Judge Denies Effort by Trump Co-Defendant to Have Charges Dismissed

The federal judge overseeing former President Donald J. Trump’s classified documents case on Saturday rejected an effort by one of his co-defendants to have the charges he is facing dismissed by claiming that he was the victim of a vindictive prosecution by the government.

The co-defendant, Walt Nauta, who works as a personal aide to Mr. Trump, had accused prosecutors in the office of the special counsel, Jack Smith, of unfairly indicting him because he declined to help their efforts to build a case against the former president by testifying against him in front of a grand jury.

Mr. Nauta’s lawyer, Stanley Woodward Jr., also claimed that at a meeting at the Justice Department two years ago, prosecutors had threatened to derail a judgeship he was seeking if he did not prevail on his client to turn on Mr. Trump.

But in an order issued on Saturday night, Judge Aileen M. Cannon rejected those arguments, ruling that even though Mr. Nauta had refused to provide testimony against Mr. Trump, there was “no evidence suggesting that charges were brought to punish him for doing so.”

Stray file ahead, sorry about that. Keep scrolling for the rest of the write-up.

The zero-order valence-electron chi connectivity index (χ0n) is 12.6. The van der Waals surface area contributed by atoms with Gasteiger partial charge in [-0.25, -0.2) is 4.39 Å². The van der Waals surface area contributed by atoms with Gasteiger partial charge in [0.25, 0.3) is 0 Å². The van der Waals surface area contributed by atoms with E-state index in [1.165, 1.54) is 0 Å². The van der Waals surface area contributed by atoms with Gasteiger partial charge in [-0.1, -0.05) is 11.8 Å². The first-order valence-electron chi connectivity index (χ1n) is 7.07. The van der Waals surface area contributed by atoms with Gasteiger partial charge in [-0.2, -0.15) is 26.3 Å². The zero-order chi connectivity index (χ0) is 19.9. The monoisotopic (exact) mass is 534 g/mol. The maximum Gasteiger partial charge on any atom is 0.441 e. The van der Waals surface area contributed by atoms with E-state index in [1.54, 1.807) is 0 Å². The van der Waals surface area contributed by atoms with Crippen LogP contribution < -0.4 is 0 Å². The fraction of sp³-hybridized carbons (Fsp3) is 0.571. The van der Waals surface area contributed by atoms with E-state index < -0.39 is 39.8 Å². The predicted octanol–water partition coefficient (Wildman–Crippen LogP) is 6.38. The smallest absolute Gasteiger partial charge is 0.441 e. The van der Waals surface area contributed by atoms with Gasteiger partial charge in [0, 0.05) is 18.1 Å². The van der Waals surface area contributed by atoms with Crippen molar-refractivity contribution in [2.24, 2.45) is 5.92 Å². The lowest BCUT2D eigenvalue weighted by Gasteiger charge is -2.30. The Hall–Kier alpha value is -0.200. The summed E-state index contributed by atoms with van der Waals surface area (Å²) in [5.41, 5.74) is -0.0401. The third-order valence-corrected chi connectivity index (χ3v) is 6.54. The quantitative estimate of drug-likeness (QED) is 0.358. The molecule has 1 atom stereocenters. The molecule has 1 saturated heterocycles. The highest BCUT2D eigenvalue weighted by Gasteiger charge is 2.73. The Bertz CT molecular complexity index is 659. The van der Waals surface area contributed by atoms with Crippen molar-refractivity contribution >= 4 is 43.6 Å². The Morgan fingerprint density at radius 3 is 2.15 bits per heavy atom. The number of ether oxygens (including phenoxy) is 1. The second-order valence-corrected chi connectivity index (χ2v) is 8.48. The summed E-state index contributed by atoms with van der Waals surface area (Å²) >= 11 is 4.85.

And while Judge Cannon refused to weigh in on the details about Mr. Woodward’s claims that prosecutors had sought to twist his arm to win Mr. Nauta’s cooperation, she denied his vindictive prosecution motion because, as she noted, he had claimed that the government was biased against him, not against his client, as required by the law.

The indictment in the documents case, which was filed last June in Federal District Court in Fort Pierce, Fla., accuses Mr. Nauta of conspiring with Mr. Trump to hide from the government several boxes of classified materials that the former president removed from the White House when he left office and took to Mar-a-Lago, his private club and residence in Florida.

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